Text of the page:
I would say my mindset was mostly affected during the last year of the whole process. Static was a project I was working on with a couple of people and we all filmed specifically VX1000 for that video. There was no desire to ever go and film HD, at that time, because there was no use for it unless it was for a commercial or brand. I went into filming the Static video with the intent filming this part that was all VX and so on.
While doing that, I would say I got a little sidetracked and didn’t focus one hundred percent on filming for the Polar video in the same way. I was going back and forth filming VX and HD. I would like things that I filmed in HD a lot and then I would like a lot of things I filmed VX. At that point, when you’re editing a part, you can’t have every other clip be VX and then HD. It’s gonna look terrible unless you’re Pontus and you can edit things incredibly. But it put me in this weird position where there was a couple of months time period where I had to go out and film specific tricks in VX just for the Polar part.
I wish I would have thought about it more in the moment, to have given myself an opportunity to focus more on just filming for the Polar video. I’m not disappointed with my part by any means but I think I could have done better. There’s probably six minutes of footage sitting on a hard drive that no one has ever seen that didn’t get used for the video. Which I’m in the process of editing to put onto YouTube to piss off the Internet once hard copies of the video have been out for a little while. So, expect another part.
Pontus said in a recent interview that you filmed about two years worth of footage and all but three clips were unusable so you went out and basically filmed your part again. Is that what you’re referring to?
Yeah, that’s what I was getting at. I filmed a lot of stuff and since so much of it was HD we couldn’t use a lot of it just because it wouldn’t fit with the format and the VX footage. He gave me two months and pretty much said, “You have to film ten VX clips and ten lines” and all this stuff and I was like, “Alright, cool.” So, then I went out and focused and just skated to get VX stuff for a while.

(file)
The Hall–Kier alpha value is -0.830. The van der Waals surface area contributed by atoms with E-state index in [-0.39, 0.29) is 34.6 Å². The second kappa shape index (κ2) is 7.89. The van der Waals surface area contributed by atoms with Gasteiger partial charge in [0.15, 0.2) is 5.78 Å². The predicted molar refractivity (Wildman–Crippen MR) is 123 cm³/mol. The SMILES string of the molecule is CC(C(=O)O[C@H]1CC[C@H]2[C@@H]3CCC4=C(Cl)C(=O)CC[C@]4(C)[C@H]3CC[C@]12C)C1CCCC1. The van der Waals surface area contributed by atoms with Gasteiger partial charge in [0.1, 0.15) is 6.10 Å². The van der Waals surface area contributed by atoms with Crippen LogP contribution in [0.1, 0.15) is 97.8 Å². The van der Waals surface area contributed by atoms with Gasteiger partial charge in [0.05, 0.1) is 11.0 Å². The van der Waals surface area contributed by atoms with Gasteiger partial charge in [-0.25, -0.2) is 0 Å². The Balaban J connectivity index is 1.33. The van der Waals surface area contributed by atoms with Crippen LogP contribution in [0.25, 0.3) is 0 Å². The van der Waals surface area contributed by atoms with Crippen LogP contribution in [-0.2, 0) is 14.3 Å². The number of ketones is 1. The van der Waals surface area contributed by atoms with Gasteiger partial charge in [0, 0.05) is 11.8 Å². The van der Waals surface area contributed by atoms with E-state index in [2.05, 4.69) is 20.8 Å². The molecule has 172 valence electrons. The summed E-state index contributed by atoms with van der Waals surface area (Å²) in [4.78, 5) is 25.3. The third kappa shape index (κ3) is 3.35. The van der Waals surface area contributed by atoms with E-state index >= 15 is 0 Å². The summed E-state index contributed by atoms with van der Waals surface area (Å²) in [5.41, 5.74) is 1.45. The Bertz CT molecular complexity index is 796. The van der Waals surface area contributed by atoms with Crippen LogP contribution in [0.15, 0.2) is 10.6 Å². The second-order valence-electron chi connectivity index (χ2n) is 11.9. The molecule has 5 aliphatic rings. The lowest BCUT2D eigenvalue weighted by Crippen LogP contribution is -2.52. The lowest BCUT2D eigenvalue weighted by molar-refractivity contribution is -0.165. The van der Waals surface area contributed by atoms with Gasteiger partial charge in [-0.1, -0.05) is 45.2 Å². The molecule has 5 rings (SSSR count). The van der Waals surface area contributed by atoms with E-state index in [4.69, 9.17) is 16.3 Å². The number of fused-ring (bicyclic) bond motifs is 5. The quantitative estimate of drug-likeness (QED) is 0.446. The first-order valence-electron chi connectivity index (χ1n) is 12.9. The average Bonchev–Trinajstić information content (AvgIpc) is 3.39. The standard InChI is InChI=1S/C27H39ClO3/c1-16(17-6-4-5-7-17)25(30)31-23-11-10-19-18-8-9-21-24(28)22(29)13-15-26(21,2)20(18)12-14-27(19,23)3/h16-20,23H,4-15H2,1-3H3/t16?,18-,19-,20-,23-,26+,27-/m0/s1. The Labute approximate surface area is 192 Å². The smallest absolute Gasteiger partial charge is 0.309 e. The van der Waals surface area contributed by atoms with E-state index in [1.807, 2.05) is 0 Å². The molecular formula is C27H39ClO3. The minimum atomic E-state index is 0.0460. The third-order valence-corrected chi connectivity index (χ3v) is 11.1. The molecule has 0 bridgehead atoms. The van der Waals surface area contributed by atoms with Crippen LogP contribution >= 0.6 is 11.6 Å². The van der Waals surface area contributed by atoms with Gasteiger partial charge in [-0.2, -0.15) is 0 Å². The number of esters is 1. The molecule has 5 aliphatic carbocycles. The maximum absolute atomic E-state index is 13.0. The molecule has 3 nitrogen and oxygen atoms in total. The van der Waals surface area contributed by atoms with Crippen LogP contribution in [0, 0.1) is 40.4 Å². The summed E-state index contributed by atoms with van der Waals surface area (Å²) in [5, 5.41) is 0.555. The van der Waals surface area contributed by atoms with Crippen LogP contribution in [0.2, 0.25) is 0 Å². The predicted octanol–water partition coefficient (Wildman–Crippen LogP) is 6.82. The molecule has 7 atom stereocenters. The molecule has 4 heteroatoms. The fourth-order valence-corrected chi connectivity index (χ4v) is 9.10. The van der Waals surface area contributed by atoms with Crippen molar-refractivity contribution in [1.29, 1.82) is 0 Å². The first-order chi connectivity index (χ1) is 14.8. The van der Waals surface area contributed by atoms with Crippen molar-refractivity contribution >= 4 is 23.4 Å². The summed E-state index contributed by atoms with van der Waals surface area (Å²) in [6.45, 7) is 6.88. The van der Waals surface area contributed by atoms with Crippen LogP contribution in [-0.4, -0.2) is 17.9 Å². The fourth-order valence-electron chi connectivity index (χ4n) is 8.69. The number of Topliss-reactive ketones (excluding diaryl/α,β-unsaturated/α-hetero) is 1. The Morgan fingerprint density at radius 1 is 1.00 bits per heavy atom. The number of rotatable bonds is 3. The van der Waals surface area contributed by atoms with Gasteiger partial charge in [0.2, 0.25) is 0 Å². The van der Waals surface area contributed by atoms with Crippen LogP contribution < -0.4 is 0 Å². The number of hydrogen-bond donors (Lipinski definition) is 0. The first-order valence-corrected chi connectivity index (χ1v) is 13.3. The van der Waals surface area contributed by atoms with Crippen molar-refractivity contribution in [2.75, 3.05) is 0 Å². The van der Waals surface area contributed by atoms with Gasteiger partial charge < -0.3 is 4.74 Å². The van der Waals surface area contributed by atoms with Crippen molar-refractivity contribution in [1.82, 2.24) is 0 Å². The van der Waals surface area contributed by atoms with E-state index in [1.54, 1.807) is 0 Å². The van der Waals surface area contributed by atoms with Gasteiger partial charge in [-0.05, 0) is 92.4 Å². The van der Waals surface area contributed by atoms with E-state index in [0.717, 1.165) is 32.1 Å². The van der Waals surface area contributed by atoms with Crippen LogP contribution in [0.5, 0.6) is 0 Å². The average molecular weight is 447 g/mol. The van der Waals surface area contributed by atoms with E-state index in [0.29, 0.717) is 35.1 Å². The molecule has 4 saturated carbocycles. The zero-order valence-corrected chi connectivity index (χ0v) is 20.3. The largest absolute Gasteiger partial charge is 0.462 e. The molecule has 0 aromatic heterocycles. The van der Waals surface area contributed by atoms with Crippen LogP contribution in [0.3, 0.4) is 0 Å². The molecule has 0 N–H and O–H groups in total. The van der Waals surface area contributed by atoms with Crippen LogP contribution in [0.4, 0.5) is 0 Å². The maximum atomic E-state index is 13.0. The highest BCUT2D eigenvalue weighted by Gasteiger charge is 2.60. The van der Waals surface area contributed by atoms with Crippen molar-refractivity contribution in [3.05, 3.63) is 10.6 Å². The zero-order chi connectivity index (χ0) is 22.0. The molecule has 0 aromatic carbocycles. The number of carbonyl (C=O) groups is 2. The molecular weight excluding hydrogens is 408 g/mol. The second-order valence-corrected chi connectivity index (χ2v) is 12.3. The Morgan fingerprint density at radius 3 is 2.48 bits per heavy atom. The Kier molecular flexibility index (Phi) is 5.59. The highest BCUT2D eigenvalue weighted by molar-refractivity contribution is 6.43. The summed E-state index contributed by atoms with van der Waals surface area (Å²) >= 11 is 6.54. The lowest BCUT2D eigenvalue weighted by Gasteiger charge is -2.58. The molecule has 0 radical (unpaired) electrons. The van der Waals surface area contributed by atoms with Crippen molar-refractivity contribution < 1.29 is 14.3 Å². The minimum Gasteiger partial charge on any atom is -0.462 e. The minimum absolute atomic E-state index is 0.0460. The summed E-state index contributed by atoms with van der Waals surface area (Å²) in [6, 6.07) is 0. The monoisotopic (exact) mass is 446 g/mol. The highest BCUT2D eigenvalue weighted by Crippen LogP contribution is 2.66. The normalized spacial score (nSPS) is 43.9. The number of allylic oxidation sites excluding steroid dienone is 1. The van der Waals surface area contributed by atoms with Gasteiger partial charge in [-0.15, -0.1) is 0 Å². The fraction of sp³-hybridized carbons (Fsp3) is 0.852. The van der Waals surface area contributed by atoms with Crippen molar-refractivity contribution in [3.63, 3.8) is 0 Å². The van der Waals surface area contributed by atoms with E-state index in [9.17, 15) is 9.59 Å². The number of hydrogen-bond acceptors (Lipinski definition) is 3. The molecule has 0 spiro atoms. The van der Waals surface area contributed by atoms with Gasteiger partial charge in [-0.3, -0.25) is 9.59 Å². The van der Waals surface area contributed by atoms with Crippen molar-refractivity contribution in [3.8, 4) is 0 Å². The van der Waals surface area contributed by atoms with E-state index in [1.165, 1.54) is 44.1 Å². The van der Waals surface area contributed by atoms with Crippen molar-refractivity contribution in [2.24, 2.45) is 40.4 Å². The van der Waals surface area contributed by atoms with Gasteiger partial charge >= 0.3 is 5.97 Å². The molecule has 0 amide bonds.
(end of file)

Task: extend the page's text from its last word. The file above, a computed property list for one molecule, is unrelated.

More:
Do you feel your part benefitted from that happening at all? In some cases did it give you a new perspective when going back to spots where you had already filmed a trick?
Kind of, there were some single tricks we went back to get as lines or not even things we re-filmed exactly. A lot of the VX footage was new stuff, it wasn’t re-filmed ideas as much. It was just, “Oh let’s go out to Jersey, let’s go here, let’s find new shit.’ There were a couple of tricks that Ryan Garshell ended up filming VX that I had filmed in HD but that was to get a long lens angle because it would look better long lens VX versus fisheye HD.
Static IV is the part that made a lot people aware of you. Would say your part in the Polar video represents where you’re at with skateboarding right now?
I would think so, that’s also what I was getting at with some of the footage that hasn’t come out. Maybe some people think I’m sleeping or something, which… I don’t know, whatever. Right now I’m just really focused on finding East Coast looking bump to bars and spots that are very classic to New York. I definitely think it represents where I’m at with skating but also, if it was a completely true representation it would have been no footage because I’ve been on tour so much, (laughs).